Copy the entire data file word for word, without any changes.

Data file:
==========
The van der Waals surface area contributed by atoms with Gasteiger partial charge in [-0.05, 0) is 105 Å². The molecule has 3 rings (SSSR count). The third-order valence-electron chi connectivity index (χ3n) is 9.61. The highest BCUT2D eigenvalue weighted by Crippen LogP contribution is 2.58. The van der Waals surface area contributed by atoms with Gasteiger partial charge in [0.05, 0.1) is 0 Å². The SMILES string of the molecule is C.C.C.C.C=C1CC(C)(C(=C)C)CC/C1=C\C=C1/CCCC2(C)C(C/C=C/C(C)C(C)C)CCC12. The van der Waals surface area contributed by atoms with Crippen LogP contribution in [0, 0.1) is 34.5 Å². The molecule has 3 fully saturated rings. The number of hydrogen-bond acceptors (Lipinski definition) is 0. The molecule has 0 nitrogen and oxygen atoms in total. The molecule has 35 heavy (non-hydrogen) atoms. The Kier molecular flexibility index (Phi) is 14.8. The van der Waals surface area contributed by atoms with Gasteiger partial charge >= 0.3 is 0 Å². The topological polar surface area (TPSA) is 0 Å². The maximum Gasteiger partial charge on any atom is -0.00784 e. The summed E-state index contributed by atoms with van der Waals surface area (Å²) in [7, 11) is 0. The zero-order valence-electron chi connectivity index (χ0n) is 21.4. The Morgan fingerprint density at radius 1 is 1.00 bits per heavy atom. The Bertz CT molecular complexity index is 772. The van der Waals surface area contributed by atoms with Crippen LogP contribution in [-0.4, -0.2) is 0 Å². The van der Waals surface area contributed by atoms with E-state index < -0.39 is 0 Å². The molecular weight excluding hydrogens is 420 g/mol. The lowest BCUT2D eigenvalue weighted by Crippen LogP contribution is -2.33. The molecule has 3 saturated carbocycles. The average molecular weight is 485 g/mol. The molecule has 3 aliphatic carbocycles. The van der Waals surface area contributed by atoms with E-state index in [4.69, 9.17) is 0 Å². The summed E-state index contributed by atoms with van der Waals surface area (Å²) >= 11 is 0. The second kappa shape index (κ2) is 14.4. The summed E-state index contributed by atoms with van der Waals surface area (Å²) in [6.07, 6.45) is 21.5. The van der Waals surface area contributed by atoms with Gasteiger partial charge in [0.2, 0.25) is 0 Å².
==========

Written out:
The van der Waals surface area contributed by atoms with Gasteiger partial charge in [-0.05, 0) is 105 Å². The molecule has 3 rings (SSSR count). The third-order valence-electron chi connectivity index (χ3n) is 9.61. The highest BCUT2D eigenvalue weighted by Crippen LogP contribution is 2.58. The van der Waals surface area contributed by atoms with Gasteiger partial charge in [0.05, 0.1) is 0 Å². The SMILES string of the molecule is C.C.C.C.C=C1CC(C)(C(=C)C)CC/C1=C\C=C1/CCCC2(C)C(C/C=C/C(C)C(C)C)CCC12. The van der Waals surface area contributed by atoms with Crippen LogP contribution in [0, 0.1) is 34.5 Å². The molecule has 3 fully saturated rings. The number of hydrogen-bond acceptors (Lipinski definition) is 0. The molecule has 0 nitrogen and oxygen atoms in total. The molecule has 35 heavy (non-hydrogen) atoms. The Kier molecular flexibility index (Phi) is 14.8. The van der Waals surface area contributed by atoms with Gasteiger partial charge >= 0.3 is 0 Å². The topological polar surface area (TPSA) is 0 Å². The maximum Gasteiger partial charge on any atom is -0.00784 e. The summed E-state index contributed by atoms with van der Waals surface area (Å²) in [7, 11) is 0. The zero-order valence-electron chi connectivity index (χ0n) is 21.4. The Morgan fingerprint density at radius 1 is 1.00 bits per heavy atom. The Bertz CT molecular complexity index is 772. The van der Waals surface area contributed by atoms with Crippen LogP contribution in [-0.4, -0.2) is 0 Å². The van der Waals surface area contributed by atoms with E-state index < -0.39 is 0 Å². The molecular weight excluding hydrogens is 420 g/mol. The lowest BCUT2D eigenvalue weighted by Crippen LogP contribution is -2.33. The molecule has 3 saturated carbocycles. The average molecular weight is 485 g/mol. The molecule has 3 aliphatic carbocycles. The van der Waals surface area contributed by atoms with E-state index in [4.69, 9.17) is 0 Å². The summed E-state index contributed by atoms with van der Waals surface area (Å²) >= 11 is 0. The second kappa shape index (κ2) is 14.4. The summed E-state index contributed by atoms with van der Waals surface area (Å²) in [6.07, 6.45) is 21.5. The van der Waals surface area contributed by atoms with Gasteiger partial charge in [0.2, 0.25) is 0 Å².